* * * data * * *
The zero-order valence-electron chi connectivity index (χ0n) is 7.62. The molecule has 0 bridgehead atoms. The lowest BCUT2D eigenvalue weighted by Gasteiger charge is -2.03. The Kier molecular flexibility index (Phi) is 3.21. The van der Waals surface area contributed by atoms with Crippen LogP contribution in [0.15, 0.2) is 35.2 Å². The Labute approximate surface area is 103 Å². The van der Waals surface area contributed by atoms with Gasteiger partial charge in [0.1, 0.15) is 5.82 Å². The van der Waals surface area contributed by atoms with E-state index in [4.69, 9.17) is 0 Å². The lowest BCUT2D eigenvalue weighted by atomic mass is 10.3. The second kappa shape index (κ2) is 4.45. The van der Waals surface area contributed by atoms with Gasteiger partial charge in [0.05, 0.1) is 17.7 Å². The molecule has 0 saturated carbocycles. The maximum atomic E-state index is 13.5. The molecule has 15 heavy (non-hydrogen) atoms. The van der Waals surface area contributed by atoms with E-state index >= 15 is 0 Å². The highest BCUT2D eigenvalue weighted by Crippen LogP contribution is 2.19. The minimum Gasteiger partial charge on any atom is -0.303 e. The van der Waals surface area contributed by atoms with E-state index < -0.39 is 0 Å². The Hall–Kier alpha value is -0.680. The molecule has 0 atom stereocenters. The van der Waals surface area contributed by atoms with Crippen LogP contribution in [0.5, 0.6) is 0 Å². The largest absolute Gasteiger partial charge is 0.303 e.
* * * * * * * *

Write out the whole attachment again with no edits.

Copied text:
The zero-order valence-electron chi connectivity index (χ0n) is 7.62. The molecule has 0 bridgehead atoms. The lowest BCUT2D eigenvalue weighted by Gasteiger charge is -2.03. The Kier molecular flexibility index (Phi) is 3.21. The van der Waals surface area contributed by atoms with Crippen LogP contribution in [0.15, 0.2) is 35.2 Å². The Labute approximate surface area is 103 Å². The van der Waals surface area contributed by atoms with Gasteiger partial charge in [0.1, 0.15) is 5.82 Å². The van der Waals surface area contributed by atoms with E-state index in [4.69, 9.17) is 0 Å². The lowest BCUT2D eigenvalue weighted by atomic mass is 10.3. The second kappa shape index (κ2) is 4.45. The van der Waals surface area contributed by atoms with Gasteiger partial charge in [0.05, 0.1) is 17.7 Å². The molecule has 0 saturated carbocycles. The maximum atomic E-state index is 13.5. The molecule has 15 heavy (non-hydrogen) atoms. The van der Waals surface area contributed by atoms with E-state index >= 15 is 0 Å². The highest BCUT2D eigenvalue weighted by Crippen LogP contribution is 2.19. The minimum Gasteiger partial charge on any atom is -0.303 e. The van der Waals surface area contributed by atoms with E-state index < -0.39 is 0 Å². The Hall–Kier alpha value is -0.680. The molecule has 0 atom stereocenters. The van der Waals surface area contributed by atoms with Crippen LogP contribution in [0.5, 0.6) is 0 Å². The largest absolute Gasteiger partial charge is 0.303 e.